Verbs expressed using indirect object pronouns, and how to use them.
Verbs such as gustar are perhaps some of the most difficult verbs to master in the Spanish language, as they require the use of indirect object pronouns and literal translations do not always work! It might seem hard to get your head round now but, with our clear explanation and a bit of verb practice, you’ll be able to use them perfectly in no time!
How do gustar-like verbs work in Spanish?
Perhaps the most recognisable verb in this verb category is gustar itself. Gustar is often translated as “to like” in English, but its literal meaning is “to be pleasing to”.
With gustar, the subject of the sentence is the pleasing thing, whereas the person being pleased is expressed by an indirect object. In the following example, naranjas, or oranges,are the subject of the sentence – so gustar is conjugated in the third person plural form, to match the plural word naranjas. The indirect object “me” demonstrates who the oranges are pleasing.
Spanish: Me gustan las naranjasLiteral English translation: Oranges are pleasing to meEveryday English translation: I like oranges.
How are gustar-like verbs formed in Spanish?
In Spanish, verbs like gustar, aburrir, interesar, fascinar… all use indirect object pronouns to express the person or thing being pleased by the subject. In everyday English, we would say that the “thing doing the liking” is expressed by the indirect object pronouns. Look at the following examples:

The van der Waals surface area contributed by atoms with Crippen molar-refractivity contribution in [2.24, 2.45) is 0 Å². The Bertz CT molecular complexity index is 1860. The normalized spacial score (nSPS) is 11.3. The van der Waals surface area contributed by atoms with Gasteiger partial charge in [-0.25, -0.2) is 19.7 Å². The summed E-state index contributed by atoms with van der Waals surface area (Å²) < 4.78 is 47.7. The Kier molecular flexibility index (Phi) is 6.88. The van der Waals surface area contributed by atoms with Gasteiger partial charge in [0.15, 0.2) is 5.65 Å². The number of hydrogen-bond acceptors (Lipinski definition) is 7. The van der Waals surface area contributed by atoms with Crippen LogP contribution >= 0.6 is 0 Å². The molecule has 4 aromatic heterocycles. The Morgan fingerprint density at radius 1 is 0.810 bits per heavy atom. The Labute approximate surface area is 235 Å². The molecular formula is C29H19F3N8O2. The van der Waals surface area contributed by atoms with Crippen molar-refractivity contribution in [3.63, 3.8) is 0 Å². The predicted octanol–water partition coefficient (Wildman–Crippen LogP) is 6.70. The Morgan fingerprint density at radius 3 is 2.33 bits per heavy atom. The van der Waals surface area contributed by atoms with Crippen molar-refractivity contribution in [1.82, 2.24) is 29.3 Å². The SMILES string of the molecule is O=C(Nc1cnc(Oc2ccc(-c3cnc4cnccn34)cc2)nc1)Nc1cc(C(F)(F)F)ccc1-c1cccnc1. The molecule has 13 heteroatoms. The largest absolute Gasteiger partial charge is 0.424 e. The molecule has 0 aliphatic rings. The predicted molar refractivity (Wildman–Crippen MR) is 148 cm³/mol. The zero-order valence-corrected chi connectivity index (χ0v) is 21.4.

Gustar-like verbs are always conjugated to match the form of the subject – the thing doing the pleasing, in the case of the verb gustar. For example:
If a sentence using gustar begins with a subject, more focus is given to the pleasing thing/thing being liked (the subject) than the person being pleased/the liker (the indirect object). For example:
In order to emphasize the person being pleased/the liker, sentences with verbs like gustar may use the preposition a, followed by a noun or a pronoun, that matches the form of the indirect object. For example:
Gustar con personas
So far, we’ve looked at how gustar verbs are formed, how they work, and examples with food, films, countries, and animals. But what about using gustar with people? Look at these examples:
Here, they have the same (me gusta …), as they have the same subject – third person singular. With people, the subject can change. Look at the following example in comparison, and notice how, in the left example, tú is in the second person singular, rather than the third person.
Remember that Gustar is conjugated as a regular verb, therefore:
We can omit the subject (tú), as the information is already shown in the verb (gustas):
We can also put the subject (tú) in front of the sentence:
REMEMBER! If the subject changes, you must also change the verb.
- Tú me gustas
- Él, ella me gusta
- Vosotros/as me gustáis
ATTENTION! The liker/person being pleased can also change
- Tú me gustas > a mí
- Tú le gustas > a él, ella
- Tú nos gustas > a nosotros, a nosotras
Do you want to practice using gustar-like verbs in Spanish? Take our quiz on Gustar-like verbs!
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